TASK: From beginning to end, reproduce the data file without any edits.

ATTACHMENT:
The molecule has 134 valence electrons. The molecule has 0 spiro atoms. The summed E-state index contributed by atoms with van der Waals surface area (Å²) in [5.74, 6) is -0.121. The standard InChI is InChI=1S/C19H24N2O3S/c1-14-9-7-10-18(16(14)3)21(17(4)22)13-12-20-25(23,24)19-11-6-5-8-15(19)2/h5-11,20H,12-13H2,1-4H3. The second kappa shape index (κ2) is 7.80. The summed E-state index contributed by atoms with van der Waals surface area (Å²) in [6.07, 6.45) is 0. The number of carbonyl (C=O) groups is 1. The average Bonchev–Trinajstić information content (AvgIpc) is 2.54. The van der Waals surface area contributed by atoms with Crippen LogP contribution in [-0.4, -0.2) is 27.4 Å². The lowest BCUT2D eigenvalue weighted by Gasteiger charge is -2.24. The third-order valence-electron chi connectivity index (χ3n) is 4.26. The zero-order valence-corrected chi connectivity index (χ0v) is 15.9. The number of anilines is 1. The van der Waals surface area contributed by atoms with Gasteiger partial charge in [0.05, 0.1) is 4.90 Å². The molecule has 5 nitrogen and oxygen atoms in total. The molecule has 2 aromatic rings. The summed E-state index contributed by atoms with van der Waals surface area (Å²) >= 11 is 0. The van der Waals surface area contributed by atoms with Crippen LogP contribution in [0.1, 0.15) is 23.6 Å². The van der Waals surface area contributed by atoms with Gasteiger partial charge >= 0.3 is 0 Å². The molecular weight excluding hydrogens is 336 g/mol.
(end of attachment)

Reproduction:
The molecule has 134 valence electrons. The molecule has 0 spiro atoms. The summed E-state index contributed by atoms with van der Waals surface area (Å²) in [5.74, 6) is -0.121. The standard InChI is InChI=1S/C19H24N2O3S/c1-14-9-7-10-18(16(14)3)21(17(4)22)13-12-20-25(23,24)19-11-6-5-8-15(19)2/h5-11,20H,12-13H2,1-4H3. The second kappa shape index (κ2) is 7.80. The summed E-state index contributed by atoms with van der Waals surface area (Å²) in [6.07, 6.45) is 0. The number of carbonyl (C=O) groups is 1. The average Bonchev–Trinajstić information content (AvgIpc) is 2.54. The van der Waals surface area contributed by atoms with Crippen LogP contribution in [-0.4, -0.2) is 27.4 Å². The lowest BCUT2D eigenvalue weighted by Gasteiger charge is -2.24. The third-order valence-electron chi connectivity index (χ3n) is 4.26. The zero-order valence-corrected chi connectivity index (χ0v) is 15.9. The number of anilines is 1. The van der Waals surface area contributed by atoms with Gasteiger partial charge in [0.05, 0.1) is 4.90 Å². The molecule has 5 nitrogen and oxygen atoms in total. The molecule has 2 aromatic rings. The summed E-state index contributed by atoms with van der Waals surface area (Å²) >= 11 is 0. The van der Waals surface area contributed by atoms with Crippen LogP contribution in [0.1, 0.15) is 23.6 Å². The van der Waals surface area contributed by atoms with Gasteiger partial charge >= 0.3 is 0 Å². The molecular weight excluding hydrogens is 336 g/mol.